West Papua refugees sent to Australia\’s Christmas Island Detention Centre

West Papua refugees sent to Australia’s Christmas Island Detention Centre

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Thursday, January 19, 2006

Wikinews Australia has in-depth coverage of this issue: 43 West Papuans seek asylum

A group of 43 West Papuan asylum seekers found on Cape York were herded on to an RAAF Hercules and flown to Australia’s Christmas Island Detention Centre on Thursday. The Immigration Department says the single men in the group will be detained in the remote facility, and the six women and seven children will be accommodated in staff housing.

The group left the Papuan port town of Merauke on Friday in an outrigger canoe and landed on Tuesday at Janey Creek, north of the Mapoon Aboriginal community on western Cape York, without being detected.

Police, immigration and customs officials prevented the group communicating with media in Weipa, where the group were detained in Queensland’s far north. The group was kept under close guard throughout the day, with the media required to remain at least 25m away.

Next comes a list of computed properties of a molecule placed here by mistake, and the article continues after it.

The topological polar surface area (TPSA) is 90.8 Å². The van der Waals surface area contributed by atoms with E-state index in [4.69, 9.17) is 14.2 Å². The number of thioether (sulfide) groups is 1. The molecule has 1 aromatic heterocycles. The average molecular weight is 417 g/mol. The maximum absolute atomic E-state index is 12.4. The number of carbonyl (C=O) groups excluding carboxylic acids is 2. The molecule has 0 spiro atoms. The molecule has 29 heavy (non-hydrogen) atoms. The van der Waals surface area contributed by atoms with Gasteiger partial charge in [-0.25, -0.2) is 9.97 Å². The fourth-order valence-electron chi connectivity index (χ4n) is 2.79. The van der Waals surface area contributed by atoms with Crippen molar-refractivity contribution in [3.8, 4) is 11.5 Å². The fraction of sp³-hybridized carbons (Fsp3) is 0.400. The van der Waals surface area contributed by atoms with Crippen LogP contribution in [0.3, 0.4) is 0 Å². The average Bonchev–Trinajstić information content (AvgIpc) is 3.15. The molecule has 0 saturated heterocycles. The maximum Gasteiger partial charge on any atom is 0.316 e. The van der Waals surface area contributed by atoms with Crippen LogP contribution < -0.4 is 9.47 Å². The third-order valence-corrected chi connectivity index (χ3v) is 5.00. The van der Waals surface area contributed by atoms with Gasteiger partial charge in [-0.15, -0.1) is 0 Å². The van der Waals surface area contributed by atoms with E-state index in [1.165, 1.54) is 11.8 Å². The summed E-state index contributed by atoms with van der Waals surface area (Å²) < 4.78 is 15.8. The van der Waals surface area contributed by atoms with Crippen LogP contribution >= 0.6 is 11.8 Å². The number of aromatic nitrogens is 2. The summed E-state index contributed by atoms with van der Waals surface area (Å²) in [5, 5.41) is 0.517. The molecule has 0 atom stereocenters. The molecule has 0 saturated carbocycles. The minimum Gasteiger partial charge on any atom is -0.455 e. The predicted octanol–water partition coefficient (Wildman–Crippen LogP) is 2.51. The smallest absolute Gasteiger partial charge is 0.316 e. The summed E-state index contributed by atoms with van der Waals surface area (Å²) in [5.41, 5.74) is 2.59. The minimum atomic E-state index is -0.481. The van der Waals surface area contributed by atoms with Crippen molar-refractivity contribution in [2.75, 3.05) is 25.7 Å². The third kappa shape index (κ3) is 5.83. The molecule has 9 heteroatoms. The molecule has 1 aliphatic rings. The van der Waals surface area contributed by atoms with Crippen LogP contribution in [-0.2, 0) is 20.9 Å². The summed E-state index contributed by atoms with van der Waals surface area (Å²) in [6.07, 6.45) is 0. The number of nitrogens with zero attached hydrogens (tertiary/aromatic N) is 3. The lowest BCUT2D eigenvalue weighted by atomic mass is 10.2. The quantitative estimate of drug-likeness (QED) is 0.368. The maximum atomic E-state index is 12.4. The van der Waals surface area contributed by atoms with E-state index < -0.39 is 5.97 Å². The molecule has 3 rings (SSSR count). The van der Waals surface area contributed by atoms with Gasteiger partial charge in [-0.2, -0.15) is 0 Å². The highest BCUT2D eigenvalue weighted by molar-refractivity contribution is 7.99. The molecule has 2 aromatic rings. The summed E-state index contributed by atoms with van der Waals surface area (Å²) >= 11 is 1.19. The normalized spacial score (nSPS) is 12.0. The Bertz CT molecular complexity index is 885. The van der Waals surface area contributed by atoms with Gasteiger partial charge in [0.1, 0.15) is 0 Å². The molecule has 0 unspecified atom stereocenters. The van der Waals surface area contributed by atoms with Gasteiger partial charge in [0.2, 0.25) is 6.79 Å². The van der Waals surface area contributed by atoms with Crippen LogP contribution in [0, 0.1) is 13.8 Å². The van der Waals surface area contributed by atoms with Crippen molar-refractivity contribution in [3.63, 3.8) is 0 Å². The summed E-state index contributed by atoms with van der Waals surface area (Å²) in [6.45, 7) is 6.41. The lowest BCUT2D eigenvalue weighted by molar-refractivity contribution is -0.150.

Officials accompanied the asylum seekers on toilet breaks and trips to the Weipa hospital, covering the heads of the new arrivals with blankets or jackets.

Immigrationl officials will interview the group, assessing their claims for asylum, while at the remote island detention facility on Christmas Island, 2,600km north-west of Perth.

The Department says the Papuans are being transferred as part of the long-standing government policy to process unauthorised arrivals offshore, not because mainland detention centres lack capacity. Immigration Minister Amanda Vanstone said the group would be treated the same as any other boat arrivals.